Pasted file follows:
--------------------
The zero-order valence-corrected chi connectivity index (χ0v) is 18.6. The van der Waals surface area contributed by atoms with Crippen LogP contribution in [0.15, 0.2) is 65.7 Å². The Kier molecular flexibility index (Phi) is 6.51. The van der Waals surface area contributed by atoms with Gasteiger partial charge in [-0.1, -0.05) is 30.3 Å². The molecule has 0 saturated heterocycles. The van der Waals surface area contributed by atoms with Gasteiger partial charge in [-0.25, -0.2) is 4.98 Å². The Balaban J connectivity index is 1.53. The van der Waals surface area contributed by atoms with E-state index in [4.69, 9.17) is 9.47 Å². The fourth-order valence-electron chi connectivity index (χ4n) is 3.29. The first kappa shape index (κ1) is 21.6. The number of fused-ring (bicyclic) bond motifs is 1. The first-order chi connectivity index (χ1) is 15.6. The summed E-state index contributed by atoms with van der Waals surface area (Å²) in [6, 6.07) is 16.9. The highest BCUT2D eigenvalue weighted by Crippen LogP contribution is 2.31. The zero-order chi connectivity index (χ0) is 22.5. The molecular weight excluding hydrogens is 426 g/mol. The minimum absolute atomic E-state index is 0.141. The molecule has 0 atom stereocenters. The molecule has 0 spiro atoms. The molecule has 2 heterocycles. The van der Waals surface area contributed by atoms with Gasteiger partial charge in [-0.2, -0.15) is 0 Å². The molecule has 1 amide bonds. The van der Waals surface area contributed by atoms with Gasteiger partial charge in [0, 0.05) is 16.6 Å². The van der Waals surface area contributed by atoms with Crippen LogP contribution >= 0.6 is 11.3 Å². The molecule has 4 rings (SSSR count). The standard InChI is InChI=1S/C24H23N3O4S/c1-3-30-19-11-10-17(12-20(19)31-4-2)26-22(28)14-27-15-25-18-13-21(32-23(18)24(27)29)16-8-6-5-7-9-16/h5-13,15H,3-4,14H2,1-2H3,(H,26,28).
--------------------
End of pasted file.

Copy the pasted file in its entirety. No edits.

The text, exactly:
The zero-order valence-corrected chi connectivity index (χ0v) is 18.6. The van der Waals surface area contributed by atoms with Crippen LogP contribution in [0.15, 0.2) is 65.7 Å². The Kier molecular flexibility index (Phi) is 6.51. The van der Waals surface area contributed by atoms with Gasteiger partial charge in [-0.1, -0.05) is 30.3 Å². The molecule has 0 saturated heterocycles. The van der Waals surface area contributed by atoms with Gasteiger partial charge in [-0.25, -0.2) is 4.98 Å². The Balaban J connectivity index is 1.53. The van der Waals surface area contributed by atoms with E-state index in [4.69, 9.17) is 9.47 Å². The fourth-order valence-electron chi connectivity index (χ4n) is 3.29. The first kappa shape index (κ1) is 21.6. The number of fused-ring (bicyclic) bond motifs is 1. The first-order chi connectivity index (χ1) is 15.6. The summed E-state index contributed by atoms with van der Waals surface area (Å²) in [6, 6.07) is 16.9. The highest BCUT2D eigenvalue weighted by Crippen LogP contribution is 2.31. The zero-order chi connectivity index (χ0) is 22.5. The molecular weight excluding hydrogens is 426 g/mol. The minimum absolute atomic E-state index is 0.141. The molecule has 0 atom stereocenters. The molecule has 0 spiro atoms. The molecule has 2 heterocycles. The van der Waals surface area contributed by atoms with Gasteiger partial charge in [-0.2, -0.15) is 0 Å². The molecule has 1 amide bonds. The van der Waals surface area contributed by atoms with Gasteiger partial charge in [0, 0.05) is 16.6 Å². The van der Waals surface area contributed by atoms with Crippen LogP contribution >= 0.6 is 11.3 Å². The molecule has 4 rings (SSSR count). The standard InChI is InChI=1S/C24H23N3O4S/c1-3-30-19-11-10-17(12-20(19)31-4-2)26-22(28)14-27-15-25-18-13-21(32-23(18)24(27)29)16-8-6-5-7-9-16/h5-13,15H,3-4,14H2,1-2H3,(H,26,28).